Now now, let's google up the meaning of 'disaster'.

"sudden ecological phenomenon of sufficient magnitude to require external assistance" - WHO.

"Bencana adalah peristiwa atau rangkaian peristiwa yang mengancam dan mengganggu kehidupan dan penghidupan masyarakat yang disebabkan, baik oleh faktor alam atau non-alam maupun faktor manusia sehingga mengakibatkan timbulnya korban jiwa manusia, kerusakan lingkungan, kerugian harta benda, dan dampak psikologis" - UU Republik Indonesia no 24 tentang penanggulangan bencana.

A disaster can be classified into natural and manmade. However, these two types sometimes can be overlapping. Earthquake, tsunami, volcanic eruption, cyclone are some of the examples of natural disaster. Manmade disaster, on the other hand, is a consequence of their own activity, for an instance deforestation, setting of fires and war. Either natural or manmade, both situations need to be tackled wisely to minimize its impact.

More in :
1. Natural Disaster in Indonesia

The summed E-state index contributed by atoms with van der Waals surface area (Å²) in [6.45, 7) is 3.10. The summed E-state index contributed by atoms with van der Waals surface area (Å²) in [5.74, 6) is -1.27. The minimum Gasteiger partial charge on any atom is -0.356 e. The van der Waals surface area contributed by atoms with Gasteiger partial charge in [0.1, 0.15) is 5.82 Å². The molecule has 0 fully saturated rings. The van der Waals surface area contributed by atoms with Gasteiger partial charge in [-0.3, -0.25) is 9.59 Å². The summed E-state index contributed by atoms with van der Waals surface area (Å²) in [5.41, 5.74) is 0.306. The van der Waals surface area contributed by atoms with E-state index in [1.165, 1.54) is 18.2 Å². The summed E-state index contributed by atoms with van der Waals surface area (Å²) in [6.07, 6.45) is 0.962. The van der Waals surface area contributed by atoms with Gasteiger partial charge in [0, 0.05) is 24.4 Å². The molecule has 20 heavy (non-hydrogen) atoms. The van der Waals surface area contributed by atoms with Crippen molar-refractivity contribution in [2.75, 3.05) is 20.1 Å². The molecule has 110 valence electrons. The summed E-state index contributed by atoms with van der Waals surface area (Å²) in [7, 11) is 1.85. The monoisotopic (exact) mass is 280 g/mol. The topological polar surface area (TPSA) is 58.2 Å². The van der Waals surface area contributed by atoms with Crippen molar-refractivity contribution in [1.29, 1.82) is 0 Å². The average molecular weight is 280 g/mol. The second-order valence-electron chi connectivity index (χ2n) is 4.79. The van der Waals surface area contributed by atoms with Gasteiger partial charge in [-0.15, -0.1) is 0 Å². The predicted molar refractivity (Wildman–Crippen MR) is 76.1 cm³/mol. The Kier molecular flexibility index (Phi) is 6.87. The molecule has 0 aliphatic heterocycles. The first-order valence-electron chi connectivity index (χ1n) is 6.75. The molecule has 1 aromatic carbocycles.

2. Discovery Channel - Southeast Asia

3. What is Disaster

4. Psychosocial Issue For Older Adults in Disasters

5.Lecture note : Conceptual Framework of disaster and Disaster Management by dr Hendro Wartatmo

Share and Care

As you can see on top of the right column in my blog, there's a link where you can click and donate some money to Merapi's victims.

Just copy this link to your blog and help us to spread the words :

"We can't help everyone, but everyone can help someone" - Dr. Loretta Scott
A simple action might means the world to them. Let's share and care :)

Saturday, November 27, 2010

Getting Accessed

Picture : Motor Sehat Ibu & Anak

Motor Sehat sponsored by SIKIB (Solidaritas Istri Kabinet Indonesia Bersatu). It is somekind of extension of Mobil Sehat. Even a motorbike can deliver health care to the community. Talking about accessibilty? :)